69 Once all applications were assessed and the assessment sheets were filled out for each applicant, Mr. Goluza put the assessment sheet on top of each application and asked his assistant to send them to Mr. Bell in Edmonton, Alberta, so that he could carry out his assessment. Part way through a training course in Chilliwack, he spoke with Mr. Bell about how they were reviewing the essential qualifications. Mr. Bell wanted to screen out a candidate with a political science education background because the person did not meet the educational requirement listed in the JOA. Mr. Goluza disagreed and found that public policy was a field relevant to the position. He clearly remembered not discussing the complainant’s application with Mr. Bell.
70 Once Mr. Bell went through the applications and populated the third column of the assessment sheet, he sent them back to Mr. Goluza, who received them from his administrative assistant sometime in mid-October. He then locked them in a cabinet in his office and informed Ms. Roberge of the results. Those screened out received an email from Human Resources informing them of that fact. Many were screened out, and many of them requested an informal discussion.
71 Mr. Goluza recalled meeting with the complainant for an informal discussion. He had indicated on the assessment sheet “1100 1105”, and at the top, “Oct 24, 2013”. He prepared for the discussion by taking out the assessment sheet; the complainant’s application, cover letter, and résumé; and the SMC. The informal discussion was held by phone. He went through the assessment and identified why the complainant had been screened out. For experience three, Mr. Goluza referred the complainant to his cover letter and explained that nowhere in what was submitted did the complainant detail how he met it. He mentioned to the complainant that he considered him a team player and that he enjoyed working with him but that unfortunately, he had to consider only what was included in the résumé and cover letter.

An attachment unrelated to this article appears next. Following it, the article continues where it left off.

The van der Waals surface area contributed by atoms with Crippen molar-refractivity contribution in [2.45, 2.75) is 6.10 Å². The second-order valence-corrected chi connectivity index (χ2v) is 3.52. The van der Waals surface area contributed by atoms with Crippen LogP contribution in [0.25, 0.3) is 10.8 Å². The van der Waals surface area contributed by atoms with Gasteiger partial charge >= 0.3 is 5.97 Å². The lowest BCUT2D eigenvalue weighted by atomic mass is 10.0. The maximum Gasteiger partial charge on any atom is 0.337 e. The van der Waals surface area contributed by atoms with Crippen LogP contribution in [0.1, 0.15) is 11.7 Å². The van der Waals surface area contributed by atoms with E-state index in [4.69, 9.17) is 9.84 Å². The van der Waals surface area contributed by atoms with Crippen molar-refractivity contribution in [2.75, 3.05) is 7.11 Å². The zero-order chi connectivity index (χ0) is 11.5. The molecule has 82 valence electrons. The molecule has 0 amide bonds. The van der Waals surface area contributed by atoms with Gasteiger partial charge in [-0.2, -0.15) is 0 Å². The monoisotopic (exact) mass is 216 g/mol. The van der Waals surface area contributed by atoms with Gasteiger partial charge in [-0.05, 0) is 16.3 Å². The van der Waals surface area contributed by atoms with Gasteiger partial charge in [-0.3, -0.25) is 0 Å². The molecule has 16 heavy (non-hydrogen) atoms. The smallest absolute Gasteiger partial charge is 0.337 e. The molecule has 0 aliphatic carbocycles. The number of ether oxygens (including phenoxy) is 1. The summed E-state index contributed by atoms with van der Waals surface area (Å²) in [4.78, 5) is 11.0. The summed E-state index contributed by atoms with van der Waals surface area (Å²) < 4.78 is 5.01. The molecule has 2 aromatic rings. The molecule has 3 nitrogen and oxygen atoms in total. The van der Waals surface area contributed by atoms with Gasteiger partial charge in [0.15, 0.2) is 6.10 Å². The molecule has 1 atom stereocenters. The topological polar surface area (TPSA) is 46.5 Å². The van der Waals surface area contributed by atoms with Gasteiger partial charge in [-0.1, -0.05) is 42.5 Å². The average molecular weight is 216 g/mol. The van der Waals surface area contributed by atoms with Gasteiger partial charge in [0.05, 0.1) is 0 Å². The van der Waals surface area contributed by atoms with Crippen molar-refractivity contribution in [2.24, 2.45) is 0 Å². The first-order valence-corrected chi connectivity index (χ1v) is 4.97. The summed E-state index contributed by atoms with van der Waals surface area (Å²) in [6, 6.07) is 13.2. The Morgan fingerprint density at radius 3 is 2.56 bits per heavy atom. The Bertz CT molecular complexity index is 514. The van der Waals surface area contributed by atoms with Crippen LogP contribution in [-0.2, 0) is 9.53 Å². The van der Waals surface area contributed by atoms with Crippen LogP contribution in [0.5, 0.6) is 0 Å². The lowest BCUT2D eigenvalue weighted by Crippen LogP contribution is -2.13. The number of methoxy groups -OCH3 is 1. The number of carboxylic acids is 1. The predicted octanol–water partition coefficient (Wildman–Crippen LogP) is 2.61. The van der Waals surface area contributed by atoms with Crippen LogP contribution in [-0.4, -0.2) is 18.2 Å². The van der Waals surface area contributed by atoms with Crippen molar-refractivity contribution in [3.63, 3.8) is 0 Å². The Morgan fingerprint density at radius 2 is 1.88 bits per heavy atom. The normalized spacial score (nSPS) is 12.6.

72 The complainant then asked if he could provide additional information or clarification. Mr. Goluza responded that he could not accept any new information, which was the guidance he had received from Human Resources. The complainant indicated that that was too bad and that he would be watching the process closely. Mr. Goluza informed him that he had the right to file a complaint at the end of the process. After the informal discussion, both agreed everything was over, and they went on to discuss work, specifically the Heavy Duty Diesel Vehicles and Engines Initiative. It took them about five minutes to go through the application and the assessment sheet.